In a twist of events, Timipre Sylva, the candidate of the All Progressives Congress (APC) in the highly contentious November 11 governorship election in Bayelsa, has ignited controversy by claiming that he was never elected as the state’s governor on two separate occasions. Sylva, the former Minister of State for Petroleum, has vehemently refuted allegations that he held the position of Bayelsa governor from April 14, 2007, to April 15, 2008, and May 24, 2008, to January 27, 2012.
Sylva presented his case to Justice Donatus Okorowo of the Federal High Court in Abuja by filing a counteraffidavit that he personally signed and submitted through his attorney, Adelani Ajibade. The application was filed in response to Chief Demesuoyefa Kolomo, a fellow member of the APC, who had submitted an originating summons to the court, urging the Independent National Electoral Commission (INEC) to remove Sylva’s name from the list of candidates participating in the upcoming governorship poll.
Kolomo’s petition posed a crucial question to the court, seeking a determination on whether Sylva, who occupied the office of Bayelsa governor from May 29, 2007, to April 15, 2008, and May 27, 2008, to January 27, 2012, is eligible to contest and be elected for another four-year term, considering the provisions of Section 180(2)(a) of the 1999 Constitution (as amended).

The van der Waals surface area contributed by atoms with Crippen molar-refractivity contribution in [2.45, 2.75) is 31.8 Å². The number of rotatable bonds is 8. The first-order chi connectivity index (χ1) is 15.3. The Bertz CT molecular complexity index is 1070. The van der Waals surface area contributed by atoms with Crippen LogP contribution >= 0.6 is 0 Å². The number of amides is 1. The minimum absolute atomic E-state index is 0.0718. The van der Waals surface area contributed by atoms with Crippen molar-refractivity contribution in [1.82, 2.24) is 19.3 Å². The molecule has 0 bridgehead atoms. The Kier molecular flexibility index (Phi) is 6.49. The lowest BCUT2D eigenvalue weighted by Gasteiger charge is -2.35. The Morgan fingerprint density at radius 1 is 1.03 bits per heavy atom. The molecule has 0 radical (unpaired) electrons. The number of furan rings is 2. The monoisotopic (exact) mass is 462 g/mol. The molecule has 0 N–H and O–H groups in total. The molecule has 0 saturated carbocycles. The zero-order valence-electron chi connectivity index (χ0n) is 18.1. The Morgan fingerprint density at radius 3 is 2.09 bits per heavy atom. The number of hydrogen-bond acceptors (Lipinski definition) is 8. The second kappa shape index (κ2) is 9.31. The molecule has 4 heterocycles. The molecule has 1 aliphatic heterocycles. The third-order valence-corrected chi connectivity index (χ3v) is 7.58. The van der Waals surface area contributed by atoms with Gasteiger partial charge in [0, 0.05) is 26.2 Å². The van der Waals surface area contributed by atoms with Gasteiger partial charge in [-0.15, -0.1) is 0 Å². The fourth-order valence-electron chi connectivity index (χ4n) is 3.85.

In his response within the counter affidavit, which bears the marking FHC/ABJ/CS/821/23 and is dated and filed on June 27, the former minister made it clear that, unless explicitly stated otherwise, all the facts presented in the application were within his personal knowledge, information, and belief.
While acknowledging that he previously held the position of Bayelsa governor, Sylva firmly asserted that he had only been elected once to govern the state, adamantly asserting that no election took place in 2007. This statement has sparked controversy and raised questions about the credibility of his claim.
As the legal battle unfolds, all eyes remain on the Federal High Court in Abuja, awaiting its verdict on the matter. The outcome of this case could have far-reaching implications for Sylva’s political career and the upcoming governorship election in Bayelsa.